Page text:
I think the only thing worse than a powerful hurricane is a powerful radioactive hurricane, but maybe that’s just me. Seriously, though.
Years and years ago, just kind of brainstorming, [a retired nuclear power engineer and I] came up with the idea of putting channels out in the gulf stream. So, imagine a box made out of, say, fiberglass, that’s 10 meters on a side, and 140 meters long, and it’s got flotation built into it so it’ll float, at least one end will float. And you’re going to want a lot of these, but let’s think about one for a moment. You put down a heavy anchor in the middle of the gulf stream, and there’s kind of a bridle going down to the anchor so that the buoyant end of the device is constrained to be horizontal at 100 meters below the surface, and when the hurricane comes you release the bridle so that the thing floats up to a 45 degree angle, so colder water comes in at the bottom end, goes up through the channel, and out at the top end. And if you put enough of these things in the Gulf Stream, you could cool off the waters of the Gulf Stream as they flow by Miami and prevent a disaster like Hurricane Andrew. If you spent the money, that would work.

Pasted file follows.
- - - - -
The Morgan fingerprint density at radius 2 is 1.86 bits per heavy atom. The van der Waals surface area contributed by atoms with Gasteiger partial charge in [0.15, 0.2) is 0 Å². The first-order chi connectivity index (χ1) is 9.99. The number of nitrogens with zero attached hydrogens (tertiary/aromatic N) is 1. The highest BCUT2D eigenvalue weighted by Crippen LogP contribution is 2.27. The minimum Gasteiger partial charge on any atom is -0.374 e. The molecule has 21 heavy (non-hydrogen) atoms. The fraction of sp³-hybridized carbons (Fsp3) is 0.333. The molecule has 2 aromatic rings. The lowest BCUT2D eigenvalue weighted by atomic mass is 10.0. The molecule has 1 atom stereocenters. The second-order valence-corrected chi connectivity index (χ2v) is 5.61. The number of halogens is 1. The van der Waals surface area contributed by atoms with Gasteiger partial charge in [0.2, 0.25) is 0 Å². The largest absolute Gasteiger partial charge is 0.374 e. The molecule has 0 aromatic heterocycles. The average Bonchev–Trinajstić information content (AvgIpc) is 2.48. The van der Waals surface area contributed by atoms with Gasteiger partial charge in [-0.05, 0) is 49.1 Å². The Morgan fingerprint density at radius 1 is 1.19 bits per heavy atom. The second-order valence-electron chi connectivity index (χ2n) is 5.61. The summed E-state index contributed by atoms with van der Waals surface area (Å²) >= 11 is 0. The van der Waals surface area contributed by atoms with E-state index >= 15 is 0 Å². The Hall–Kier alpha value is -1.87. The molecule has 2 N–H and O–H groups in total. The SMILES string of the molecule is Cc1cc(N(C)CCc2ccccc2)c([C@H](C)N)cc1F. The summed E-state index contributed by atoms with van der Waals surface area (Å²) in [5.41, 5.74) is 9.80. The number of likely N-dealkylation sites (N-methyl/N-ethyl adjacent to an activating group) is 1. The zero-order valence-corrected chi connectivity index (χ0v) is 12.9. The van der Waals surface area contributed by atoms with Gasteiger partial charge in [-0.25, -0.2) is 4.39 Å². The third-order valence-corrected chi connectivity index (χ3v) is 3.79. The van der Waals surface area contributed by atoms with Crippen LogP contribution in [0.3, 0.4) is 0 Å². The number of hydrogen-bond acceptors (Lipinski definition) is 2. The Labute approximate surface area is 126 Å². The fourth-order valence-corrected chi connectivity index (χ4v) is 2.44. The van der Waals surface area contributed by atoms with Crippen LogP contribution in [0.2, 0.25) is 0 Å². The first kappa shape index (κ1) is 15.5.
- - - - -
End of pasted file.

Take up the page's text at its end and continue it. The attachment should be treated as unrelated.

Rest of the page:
You think that would work?
Oh yeah, unquestionably, you could do this. But let's stop and think about the cost. It’s numbered in the billions of dollars, and it would protect admittedly the most vulnerable fraction of the U.S. coast, but still only a fraction of the coast ... Events like Andrew are two or three times a century, so they’d have to sit around unused most of the time .... [Meanwhile,] for a 5 percent increase in the cost of new construction, you can design a house to survive winds that have a return period certainly more than half a century, and probably a century.